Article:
What’s the first thing you wrote that you can remember?
When I was in first grade, my teacher called my parents because a poem I wrote contained “disturbing imagery.” Here is the poem in its entirety, for the edification of future generations of troublemakers:
I lie in my grave and pretend to be dead
I want to be buried on my head
And while I’m there I sit and think
About what I did to the kitchen sink.
Clearly I was a troubled youth.
How early did you begin writing?
I recently discovered through past-life regression that I was an Irish poet named Cody O’Sullivan in the late 17th century, so I probably started writing around 1867. I didn’t have much time for writing for quite a while after my death in 1872.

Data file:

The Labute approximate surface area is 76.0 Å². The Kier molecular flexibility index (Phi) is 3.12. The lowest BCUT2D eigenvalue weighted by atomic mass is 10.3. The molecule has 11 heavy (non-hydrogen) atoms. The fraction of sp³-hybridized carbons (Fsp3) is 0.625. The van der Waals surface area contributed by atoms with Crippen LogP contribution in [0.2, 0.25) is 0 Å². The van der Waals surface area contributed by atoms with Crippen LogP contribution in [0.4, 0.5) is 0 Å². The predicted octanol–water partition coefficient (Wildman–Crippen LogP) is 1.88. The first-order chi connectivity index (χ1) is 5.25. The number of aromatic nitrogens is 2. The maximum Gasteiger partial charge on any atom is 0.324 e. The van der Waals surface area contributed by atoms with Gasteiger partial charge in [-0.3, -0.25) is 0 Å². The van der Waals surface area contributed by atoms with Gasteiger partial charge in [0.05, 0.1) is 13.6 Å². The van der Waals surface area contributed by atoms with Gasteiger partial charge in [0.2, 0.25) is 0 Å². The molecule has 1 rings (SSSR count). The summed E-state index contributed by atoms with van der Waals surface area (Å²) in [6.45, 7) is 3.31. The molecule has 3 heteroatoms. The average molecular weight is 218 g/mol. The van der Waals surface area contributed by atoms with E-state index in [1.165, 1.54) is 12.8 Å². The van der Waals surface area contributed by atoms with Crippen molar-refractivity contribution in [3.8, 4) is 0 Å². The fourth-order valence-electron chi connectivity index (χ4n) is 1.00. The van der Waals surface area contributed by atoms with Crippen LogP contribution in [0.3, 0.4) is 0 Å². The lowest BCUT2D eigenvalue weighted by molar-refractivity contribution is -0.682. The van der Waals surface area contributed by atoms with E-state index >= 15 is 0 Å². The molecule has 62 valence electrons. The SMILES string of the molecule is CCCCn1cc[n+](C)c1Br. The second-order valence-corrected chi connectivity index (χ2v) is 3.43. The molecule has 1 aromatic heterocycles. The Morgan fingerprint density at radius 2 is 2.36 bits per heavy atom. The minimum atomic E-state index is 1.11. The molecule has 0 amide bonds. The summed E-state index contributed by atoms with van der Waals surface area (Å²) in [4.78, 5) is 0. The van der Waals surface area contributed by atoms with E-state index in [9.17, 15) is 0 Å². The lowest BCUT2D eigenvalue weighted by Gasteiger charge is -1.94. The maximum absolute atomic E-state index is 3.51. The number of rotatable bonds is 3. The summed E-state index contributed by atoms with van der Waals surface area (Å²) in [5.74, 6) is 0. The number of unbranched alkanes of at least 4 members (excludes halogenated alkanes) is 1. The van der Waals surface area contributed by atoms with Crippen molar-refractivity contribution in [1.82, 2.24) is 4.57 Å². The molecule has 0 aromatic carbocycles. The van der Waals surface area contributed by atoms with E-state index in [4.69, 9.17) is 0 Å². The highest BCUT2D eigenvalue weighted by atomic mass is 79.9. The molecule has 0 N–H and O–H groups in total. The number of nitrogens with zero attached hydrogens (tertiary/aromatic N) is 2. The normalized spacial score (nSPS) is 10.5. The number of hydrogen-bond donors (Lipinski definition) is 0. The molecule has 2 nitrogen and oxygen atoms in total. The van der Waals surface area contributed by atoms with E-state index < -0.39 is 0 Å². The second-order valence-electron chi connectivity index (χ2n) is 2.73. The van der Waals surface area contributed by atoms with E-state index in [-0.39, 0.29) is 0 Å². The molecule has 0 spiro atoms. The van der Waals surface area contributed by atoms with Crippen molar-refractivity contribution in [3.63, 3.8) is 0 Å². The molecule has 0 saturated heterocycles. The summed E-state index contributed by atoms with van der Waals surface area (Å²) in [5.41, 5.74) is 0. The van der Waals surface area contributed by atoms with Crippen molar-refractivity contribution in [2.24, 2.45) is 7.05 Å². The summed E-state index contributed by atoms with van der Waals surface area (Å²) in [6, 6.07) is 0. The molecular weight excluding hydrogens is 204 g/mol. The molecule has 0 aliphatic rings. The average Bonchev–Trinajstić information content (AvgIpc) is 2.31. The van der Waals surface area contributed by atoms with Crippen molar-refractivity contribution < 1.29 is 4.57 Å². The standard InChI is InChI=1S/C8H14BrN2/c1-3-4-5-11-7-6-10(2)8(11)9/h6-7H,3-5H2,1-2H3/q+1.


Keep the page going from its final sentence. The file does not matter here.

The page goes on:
Where did you find your subjects?
In my head, mostly. It gets lonely in here without anyone around. There’s so much empty space.
What writers have influenced you?
Terry Pratchett, George R. R. Martin, Martin Millar, Neil Gaiman, Neil Stevenson, Douglas Adams, J. K. Rowling, Laurell K. Hamilton, Steven Erikson, Dan Savage and Phillip K. Dick. I guess this list is a who’s-who of authors not to mention to your professors if you ever want to be taken seriously.
How do you know when you’ve reached the end of a piece?
When the words stop.
Is there a particular person who you share your early drafts with?
Lauren Kuhlik. You should interview her, she’s much smarter than me.
What has your favorite writing class at Wes been?
Paula Sharp taught my favorite writing classes. I’ve taken four with her now.
Are you writing a thesis? What is it about?
I wrote a senior essay. It’s about fart jokes. I’m not kidding.
Demetria Spinrad is a senior Medieval Studies major also pursuing the Writing Certificate. A Writer’s Habits is a series of interviews with student writers on campus.